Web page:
Guns were obviously widespread on the frontier. Out in the untamed wilderness, you needed a gun to be safe from bandits, natives, and wildlife. In the cities and towns of the West, however, the law often prohibited people from toting their guns around. A visitor arriving in Wichita, Kansas in 1873, the heart of the Wild West era, would have seen signs declaring, "Leave Your Revolvers At Police Headquarters, and Get a Check."

A check? That's right. When you entered a frontier town, you were legally required to leave your guns at the stables on the outskirts of town or drop them off with the sheriff, who would give you a token in exchange. You checked your guns then like you'd check your overcoat today at a Boston restaurant in winter. Visitors were welcome, but their guns were not.

Though Hollywood is largely responsible for this erroneous image, a few filmmakers have given us a more realistic picture of how things really were. The opening scenes of Clint Eastwood's Unforgiven, for example, show a bunch of men riding into town having to leave their guns with the sheriff before being let in.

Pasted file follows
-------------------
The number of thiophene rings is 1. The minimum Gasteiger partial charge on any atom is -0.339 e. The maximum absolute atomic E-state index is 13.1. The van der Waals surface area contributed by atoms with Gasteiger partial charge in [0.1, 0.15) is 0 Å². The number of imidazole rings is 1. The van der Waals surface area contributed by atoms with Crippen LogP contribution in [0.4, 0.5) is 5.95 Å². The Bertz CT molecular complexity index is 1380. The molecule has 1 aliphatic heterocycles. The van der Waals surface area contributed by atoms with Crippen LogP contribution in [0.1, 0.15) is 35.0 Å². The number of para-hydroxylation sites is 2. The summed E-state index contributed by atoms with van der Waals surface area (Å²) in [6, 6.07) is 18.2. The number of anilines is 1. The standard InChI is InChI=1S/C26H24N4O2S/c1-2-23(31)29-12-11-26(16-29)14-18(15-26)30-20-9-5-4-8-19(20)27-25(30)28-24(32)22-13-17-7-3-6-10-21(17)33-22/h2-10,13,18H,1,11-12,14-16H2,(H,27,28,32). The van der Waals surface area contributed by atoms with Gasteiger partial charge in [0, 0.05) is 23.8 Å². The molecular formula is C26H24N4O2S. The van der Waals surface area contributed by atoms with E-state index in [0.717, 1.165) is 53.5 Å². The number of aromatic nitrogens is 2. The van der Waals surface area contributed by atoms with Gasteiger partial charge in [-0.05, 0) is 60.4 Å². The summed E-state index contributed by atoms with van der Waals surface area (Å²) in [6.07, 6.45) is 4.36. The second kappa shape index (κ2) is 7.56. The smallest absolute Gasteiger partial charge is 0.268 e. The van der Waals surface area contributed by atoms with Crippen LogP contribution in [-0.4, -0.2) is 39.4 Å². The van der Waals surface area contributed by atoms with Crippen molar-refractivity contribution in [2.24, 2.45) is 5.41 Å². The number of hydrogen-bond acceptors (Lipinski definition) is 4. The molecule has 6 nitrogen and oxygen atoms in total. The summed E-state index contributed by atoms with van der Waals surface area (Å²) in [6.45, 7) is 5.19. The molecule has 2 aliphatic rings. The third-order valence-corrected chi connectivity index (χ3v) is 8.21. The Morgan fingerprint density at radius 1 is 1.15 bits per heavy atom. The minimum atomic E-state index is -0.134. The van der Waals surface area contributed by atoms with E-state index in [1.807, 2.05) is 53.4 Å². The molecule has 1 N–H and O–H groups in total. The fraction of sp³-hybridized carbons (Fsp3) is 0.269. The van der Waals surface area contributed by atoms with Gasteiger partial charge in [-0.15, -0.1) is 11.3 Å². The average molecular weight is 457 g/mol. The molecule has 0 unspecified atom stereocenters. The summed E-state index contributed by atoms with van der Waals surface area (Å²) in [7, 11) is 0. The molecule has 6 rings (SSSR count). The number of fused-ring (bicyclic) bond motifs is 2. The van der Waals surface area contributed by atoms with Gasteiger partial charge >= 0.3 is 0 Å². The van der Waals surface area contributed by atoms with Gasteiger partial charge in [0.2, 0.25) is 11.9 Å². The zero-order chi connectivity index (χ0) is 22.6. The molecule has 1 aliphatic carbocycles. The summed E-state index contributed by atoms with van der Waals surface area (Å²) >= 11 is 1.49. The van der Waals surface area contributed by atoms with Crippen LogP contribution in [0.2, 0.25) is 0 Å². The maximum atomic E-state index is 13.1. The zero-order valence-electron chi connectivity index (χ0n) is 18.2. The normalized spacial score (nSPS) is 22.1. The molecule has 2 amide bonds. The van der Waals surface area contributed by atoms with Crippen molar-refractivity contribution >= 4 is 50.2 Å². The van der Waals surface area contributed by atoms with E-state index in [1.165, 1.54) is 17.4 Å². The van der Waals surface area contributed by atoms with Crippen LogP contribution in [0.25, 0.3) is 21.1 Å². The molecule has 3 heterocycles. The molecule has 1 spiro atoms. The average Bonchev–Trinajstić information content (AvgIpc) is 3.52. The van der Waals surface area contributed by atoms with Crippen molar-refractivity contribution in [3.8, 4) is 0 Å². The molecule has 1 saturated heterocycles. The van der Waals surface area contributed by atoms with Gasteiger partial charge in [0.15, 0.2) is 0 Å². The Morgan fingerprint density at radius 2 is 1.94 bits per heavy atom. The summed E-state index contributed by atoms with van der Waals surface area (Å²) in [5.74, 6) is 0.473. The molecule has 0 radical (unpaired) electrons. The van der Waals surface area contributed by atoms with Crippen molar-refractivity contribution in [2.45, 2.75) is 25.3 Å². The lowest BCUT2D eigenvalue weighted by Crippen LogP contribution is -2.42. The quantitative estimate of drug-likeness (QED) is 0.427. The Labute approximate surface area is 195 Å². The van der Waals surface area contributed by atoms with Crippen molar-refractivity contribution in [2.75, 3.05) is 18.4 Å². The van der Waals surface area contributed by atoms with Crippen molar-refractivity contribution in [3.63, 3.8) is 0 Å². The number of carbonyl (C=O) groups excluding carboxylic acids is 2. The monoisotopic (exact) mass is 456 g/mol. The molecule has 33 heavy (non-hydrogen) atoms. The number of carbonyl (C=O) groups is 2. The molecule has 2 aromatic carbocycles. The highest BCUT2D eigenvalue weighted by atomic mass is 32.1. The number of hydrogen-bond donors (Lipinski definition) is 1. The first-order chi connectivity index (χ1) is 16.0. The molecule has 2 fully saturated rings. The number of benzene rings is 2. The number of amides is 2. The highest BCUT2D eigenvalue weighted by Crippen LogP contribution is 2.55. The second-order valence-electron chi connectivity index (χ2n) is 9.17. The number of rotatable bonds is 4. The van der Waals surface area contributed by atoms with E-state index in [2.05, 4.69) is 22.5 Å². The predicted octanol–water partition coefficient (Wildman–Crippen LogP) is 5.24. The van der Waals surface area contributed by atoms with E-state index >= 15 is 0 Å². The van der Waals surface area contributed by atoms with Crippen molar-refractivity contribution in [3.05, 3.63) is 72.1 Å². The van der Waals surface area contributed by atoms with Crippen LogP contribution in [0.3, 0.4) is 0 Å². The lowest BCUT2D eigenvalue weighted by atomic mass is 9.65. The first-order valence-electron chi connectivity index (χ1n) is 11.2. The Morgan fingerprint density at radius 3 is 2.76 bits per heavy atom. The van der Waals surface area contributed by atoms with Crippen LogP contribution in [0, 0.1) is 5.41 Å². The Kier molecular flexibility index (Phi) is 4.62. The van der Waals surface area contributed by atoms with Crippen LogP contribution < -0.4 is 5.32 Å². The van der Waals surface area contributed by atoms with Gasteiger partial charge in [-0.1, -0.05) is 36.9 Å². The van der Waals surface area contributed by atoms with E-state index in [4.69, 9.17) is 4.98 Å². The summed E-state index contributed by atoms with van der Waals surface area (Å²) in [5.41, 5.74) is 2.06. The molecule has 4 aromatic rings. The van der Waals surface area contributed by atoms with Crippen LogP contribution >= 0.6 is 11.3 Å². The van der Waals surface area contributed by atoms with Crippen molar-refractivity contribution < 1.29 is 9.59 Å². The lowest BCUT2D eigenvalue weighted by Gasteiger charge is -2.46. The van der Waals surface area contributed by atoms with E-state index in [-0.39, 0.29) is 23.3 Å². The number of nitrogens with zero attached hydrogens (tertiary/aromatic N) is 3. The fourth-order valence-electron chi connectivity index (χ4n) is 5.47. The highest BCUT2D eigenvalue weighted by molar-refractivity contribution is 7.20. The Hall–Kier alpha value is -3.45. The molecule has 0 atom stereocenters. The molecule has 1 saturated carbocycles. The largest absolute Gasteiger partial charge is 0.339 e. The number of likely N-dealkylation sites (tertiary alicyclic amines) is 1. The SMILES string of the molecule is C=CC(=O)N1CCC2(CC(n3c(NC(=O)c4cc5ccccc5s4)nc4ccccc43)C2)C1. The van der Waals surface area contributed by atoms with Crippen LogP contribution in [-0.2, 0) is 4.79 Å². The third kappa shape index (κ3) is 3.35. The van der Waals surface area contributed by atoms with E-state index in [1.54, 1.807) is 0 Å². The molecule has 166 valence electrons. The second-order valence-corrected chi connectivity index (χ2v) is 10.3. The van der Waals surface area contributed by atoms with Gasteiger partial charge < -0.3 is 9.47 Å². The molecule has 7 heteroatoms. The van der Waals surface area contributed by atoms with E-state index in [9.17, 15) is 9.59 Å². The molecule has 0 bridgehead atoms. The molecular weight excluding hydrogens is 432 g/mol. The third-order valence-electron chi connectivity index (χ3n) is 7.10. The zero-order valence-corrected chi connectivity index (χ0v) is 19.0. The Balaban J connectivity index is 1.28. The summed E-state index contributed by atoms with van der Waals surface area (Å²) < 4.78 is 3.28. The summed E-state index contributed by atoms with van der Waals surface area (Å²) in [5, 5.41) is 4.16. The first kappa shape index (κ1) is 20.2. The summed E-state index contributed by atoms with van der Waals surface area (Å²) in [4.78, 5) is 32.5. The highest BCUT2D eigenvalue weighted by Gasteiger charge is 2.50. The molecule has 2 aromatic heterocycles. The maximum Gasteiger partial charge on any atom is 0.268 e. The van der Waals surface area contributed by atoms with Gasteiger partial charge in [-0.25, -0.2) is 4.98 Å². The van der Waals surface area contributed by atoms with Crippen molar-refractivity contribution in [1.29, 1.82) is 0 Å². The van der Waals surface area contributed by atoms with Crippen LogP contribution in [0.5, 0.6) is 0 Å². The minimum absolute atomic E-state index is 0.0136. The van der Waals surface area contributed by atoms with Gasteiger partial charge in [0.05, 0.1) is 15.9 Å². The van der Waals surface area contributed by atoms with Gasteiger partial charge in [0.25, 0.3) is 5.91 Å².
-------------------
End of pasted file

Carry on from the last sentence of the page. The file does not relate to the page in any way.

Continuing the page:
So, it's certainly ironic that gun-control laws would appear to be far more lax today than they were back then. Indeed, if the NRA existed back then, they would have been screaming 2nd Amendment rights the minute one of these uppity sheriffs presumed to confiscate these visitors' firearms.

Just know that, when gun advocates try to pull the old Wild West card on you, they have no idea what it is they're talking about.

Originally posted to Rolandz on Mon Jul 23, 2012 at 11:54 AM PDT.

Also republished by Daily Kos Classics.

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Comment Preferences

  •  Heck mnay of the John Wayne (12+ / 0-)

    westerns include checking your guns when you ride into town - Rio Bravo and El Dorado  come immediately to mind.

    •  tv westerns too (1+ / 0-)
      Recommended by:

      This was a plot device in many TV western episodes of the '50's - Maverick and Have Gun Will Travel come to mind.  Sometimes it served as a MacGuffin, sometimes it was  just a relatively unimportant feature of the episode.

    •  Miss Kitty's Saloon on Gunsmoke? (1+ / 0-)
      Recommended by: